- Butts – Boneless butt prices have been steadily decreasing weekly in the face of reduced consumer demand and reduced export volume to China. At the moment, boneless butts remain a great value for consumers. Despite softness in the market, both packers and buyers continue to take a “wait and see” approach.
- Ribs – Prices for ribs remain steady for now but could increase if retail demand firms up.
Pork & Poultry Market Outlook
Both the Pork and Poultry industry have made progress with addressing labor challenges, however higher input costs for feed, fertilizer, and transportation continue to persist and have contributed to elevated prices. The trucking industry in particular has been challenged with an aging workforce, increased regulations, and lack of interest to join the workforce. With lingering inflationary pressure on the economy and a potential recession looming, both consumers and suppliers are taking a cautious approach.
Although gas prices have declined from their peak in June, one key area to note is the cost of diesel fuel which continues to contribute to elevated beef prices. Whereas gas is for the everyday consumer, diesel is used to fuel tractor trailers, trains, and any other heavy vehicles that transports beef throughout the country. While gas has decreased 27% since mid-June, diesel prices have only fallen 13.8% during this period. To further illustrate the continued impact of diesel fuel, according to the U.S. Energy Information Administration, this week a gallon of diesel was $5.03 in comparison to $3.37 just one year ago.
Besides high fuel prices, cattle ranchers continue to be impacted by higher input costs for animal feed and fertilizer. Despite ongoing inflationary pressures with many consumers having less discretionary income, higher beef prices are being supported by tighter cattle supplies and steady consumer demand.
As we shared the past few meetings, widespread drought conditions continue to affect many parts of the country which has resulted in lighter weight cattle and significant reduced grading for choice, prime, and premium grades (CAB, SS, & PSA).
With a tighter cattle supply, all the major packers expect potential supply issues at some point in the future perhaps as soon as the end of 2022. Beyond this year, it is a matter of when if we see significantly less cattle available in the future.
Despite reduced availability, demand continues to remain strong for prime and premium grades (CAB, SS, PSA) regardless of cut.
- Ribeye pricing, which has increased since the summer months, has stabilized albeit at elevated levels. However, we do expect ribeye prices to increase more significantly as we enter October and approach the holidays. With overall consumer hesitancy lingering, retailers remain reluctant to commit to large ad buys for middle meats such as ribeye.
- Striploin pricing which had been at historically high levels will be decreasing by over $2.00 / lbs. over the next few weeks. This decrease can be attributed to the fact that we are past the Labor Day holiday which is traditionally the last major grilling holiday where retailers heavily promote NY steaks.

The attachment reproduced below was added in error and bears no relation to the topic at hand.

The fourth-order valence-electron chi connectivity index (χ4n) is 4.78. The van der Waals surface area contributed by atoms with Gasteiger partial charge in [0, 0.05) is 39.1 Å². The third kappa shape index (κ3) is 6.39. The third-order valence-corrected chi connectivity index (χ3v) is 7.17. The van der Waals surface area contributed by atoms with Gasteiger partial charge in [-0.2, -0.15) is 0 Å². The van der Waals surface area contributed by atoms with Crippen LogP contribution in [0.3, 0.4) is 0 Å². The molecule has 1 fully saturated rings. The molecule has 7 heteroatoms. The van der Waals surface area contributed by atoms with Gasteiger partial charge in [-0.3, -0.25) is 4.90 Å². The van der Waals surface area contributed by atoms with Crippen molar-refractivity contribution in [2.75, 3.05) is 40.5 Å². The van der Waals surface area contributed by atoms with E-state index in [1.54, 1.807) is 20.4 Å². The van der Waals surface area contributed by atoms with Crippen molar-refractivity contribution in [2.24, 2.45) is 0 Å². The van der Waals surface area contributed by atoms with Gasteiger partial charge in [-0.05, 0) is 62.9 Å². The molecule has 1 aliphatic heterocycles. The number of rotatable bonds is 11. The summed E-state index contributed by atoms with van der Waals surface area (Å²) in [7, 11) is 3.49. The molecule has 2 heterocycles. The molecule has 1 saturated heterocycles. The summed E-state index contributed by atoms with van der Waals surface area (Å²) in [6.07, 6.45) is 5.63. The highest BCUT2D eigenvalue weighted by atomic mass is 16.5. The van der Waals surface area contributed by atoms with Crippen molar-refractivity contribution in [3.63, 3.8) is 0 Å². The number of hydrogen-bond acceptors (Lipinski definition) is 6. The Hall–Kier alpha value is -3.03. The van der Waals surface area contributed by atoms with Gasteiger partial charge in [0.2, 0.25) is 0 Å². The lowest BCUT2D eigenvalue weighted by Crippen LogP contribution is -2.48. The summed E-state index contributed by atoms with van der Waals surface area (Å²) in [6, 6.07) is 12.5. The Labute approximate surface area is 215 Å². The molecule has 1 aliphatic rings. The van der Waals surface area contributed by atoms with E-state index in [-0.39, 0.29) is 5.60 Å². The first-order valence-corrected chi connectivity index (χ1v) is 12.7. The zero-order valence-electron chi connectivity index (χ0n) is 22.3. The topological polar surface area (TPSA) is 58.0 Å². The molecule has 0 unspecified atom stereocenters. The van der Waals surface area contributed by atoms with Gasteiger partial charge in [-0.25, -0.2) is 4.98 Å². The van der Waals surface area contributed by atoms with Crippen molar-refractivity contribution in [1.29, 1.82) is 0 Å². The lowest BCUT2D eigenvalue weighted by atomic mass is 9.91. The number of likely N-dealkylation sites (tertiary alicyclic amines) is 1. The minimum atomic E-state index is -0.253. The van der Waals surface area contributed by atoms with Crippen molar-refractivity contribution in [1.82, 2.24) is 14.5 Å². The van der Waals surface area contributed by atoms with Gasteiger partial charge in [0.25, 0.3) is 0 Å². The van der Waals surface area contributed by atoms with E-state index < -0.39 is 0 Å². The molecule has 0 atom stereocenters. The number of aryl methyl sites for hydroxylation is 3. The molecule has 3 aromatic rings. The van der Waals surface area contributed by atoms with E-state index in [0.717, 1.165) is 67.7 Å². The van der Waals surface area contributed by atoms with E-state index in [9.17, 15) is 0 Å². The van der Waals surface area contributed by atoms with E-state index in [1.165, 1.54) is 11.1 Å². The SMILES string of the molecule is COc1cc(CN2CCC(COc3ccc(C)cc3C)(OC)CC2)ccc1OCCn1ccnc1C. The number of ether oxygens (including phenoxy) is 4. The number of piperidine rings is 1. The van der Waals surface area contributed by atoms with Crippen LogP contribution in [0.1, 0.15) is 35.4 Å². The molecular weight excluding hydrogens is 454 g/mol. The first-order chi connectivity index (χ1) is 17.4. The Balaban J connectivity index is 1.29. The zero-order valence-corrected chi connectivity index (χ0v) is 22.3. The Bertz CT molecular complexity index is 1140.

- Chuck flat pricing which recently decreased by $.20 / lbs. this month will be decreasing again by another $.44 / lbs. for October. The high inflation in the Japanese economy coupled with the continued weakness of the Japanese yen has significantly reduced the imports of U. S. beef to Japan. Despite this welcome news, the supply of chuck flats continues to remain tight so please reach out to me before taking on any new business.
- Oxtail pricing which has been on decline for the past few months will be increasing slightly by $.11 / lbs. later this month.
- Short rib pricing which increased by $.13 / lbs. this month is poised to increase further as we approach the end of the year. The primary reason for this increase is due to younger cattle being harvested and diminished grading affecting the supply of raw material.
Overall, the beef industry continues to take a cautious approach as to how inflation impacts consumer spending and consumption moving forward. Ultimately, the future price levels for beef will be dictated by American consumers and what they are willing to pay.
- Snow Crab – The Canadian Season has come to an end. The Alaskan Snow Crab Season will begin sometime in early October. At that time, The Alaska Dept. of Fish and Game will announce their TAC (Total Allowable Catch).
- North-Atlantic Lobster Tails (Cold Water) – The current season has come to an end, which usually produced the majority of small tails (4oz and smaller). The Fall-Winter Season will be begin the last week of November. This season will produce 4-5’s through 6-7’s and maybe some 7-8’s. Pricing for the season that just finished are still stable.
- Mahi – The South American Season is set to begin in October and runs through the end of the year. We are anticipating product arriving into the West Coast hopefully sometime in Early/Mid November. Please anticipate pricing to stay firm. There may be increases on portions cuts depending on the size. The larger portions tend to increase faster and cost more, due to the yield of the fillets.
- Shrimp – Black Tigers and Asian Whites – Currently pricing and supply are mainly stable. Supply for whites are down, but consumer demand is also a little soft. This balance is helping to keep prices steady for now. Black Tigers remain stable, except for HLSO (Headless Shell-On) shrimp that are 6-8 and larger.